In this new age of “alternative facts,” the Public Relations Society of America’s (PRSA) Code of Ethics has taken on far greater importance for those who care about our profession’s reputation. Public relations, like journalism, isn’t regulated by the government, nor are its practitioners licensed by any professional body, so we’ve established codes of ethics to help guide our activities. PRSA’s code encourages honesty, confidentiality, fair competition, avoiding conflicts of interest, transparency, and other essential values.
Last week my PR Fundamentals students and I looked at several case studies in which I posed hypothetical ethical situations and asked how they would react. For example, we talked about what they might do if they were asked to exaggerate facts within a press release, how they’d approach a CEO who won’t let them talk to the media for fear of lawsuits, and pondered how they’d respond to a reporter who suggests a bribe in exchange for covering a client’s story. Some of these events actually happened to me in my quarter-century as a PR practitioner; they’re the kinds of situations in which we could–but hopefully won’t–find ourselves.
One real-life ethical question came to me after I began teaching at Hofstra University. A student of mine (I’ll call her Betsy) was doing a summer internship at a Manhattan PR agency that represented various entertainment venues including restaurants. One particular establishment was getting negative reviews on Yelp and wanted the agency to fix them. Betsy’s supervisor ordered her to write several positive reviews of the restaurant; she was to use a fake name for each so the negative comments would be pushed down and become harder to see. Betsy called me and suggested that she wasn’t comfortable doing this, but wondered if she should anyway. Besides, her supervisor at the agency told her this kind of thing is done all the time in the industry, and paying clients’ needs come first.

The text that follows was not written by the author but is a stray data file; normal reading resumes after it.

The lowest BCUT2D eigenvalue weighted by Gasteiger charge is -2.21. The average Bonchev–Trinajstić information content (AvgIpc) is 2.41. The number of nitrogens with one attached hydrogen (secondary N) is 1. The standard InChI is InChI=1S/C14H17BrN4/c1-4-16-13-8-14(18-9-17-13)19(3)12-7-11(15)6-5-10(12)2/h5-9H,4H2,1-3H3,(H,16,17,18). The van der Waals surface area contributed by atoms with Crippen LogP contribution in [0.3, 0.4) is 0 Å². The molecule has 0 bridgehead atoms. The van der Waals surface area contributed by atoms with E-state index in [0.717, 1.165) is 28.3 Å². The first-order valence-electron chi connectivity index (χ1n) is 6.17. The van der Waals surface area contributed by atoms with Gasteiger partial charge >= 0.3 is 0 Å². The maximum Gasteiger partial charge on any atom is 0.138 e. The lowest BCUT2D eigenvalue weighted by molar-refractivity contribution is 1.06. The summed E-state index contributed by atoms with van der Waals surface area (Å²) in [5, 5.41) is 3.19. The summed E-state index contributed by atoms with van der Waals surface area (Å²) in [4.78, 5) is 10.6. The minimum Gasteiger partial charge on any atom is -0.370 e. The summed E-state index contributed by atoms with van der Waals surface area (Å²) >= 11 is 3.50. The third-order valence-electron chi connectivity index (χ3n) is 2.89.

What should Betsy have done? What would you have advised her regarding her supervisor’s directive, and how should she have responded to him? Is the ethical answer obvious here? Your thoughts?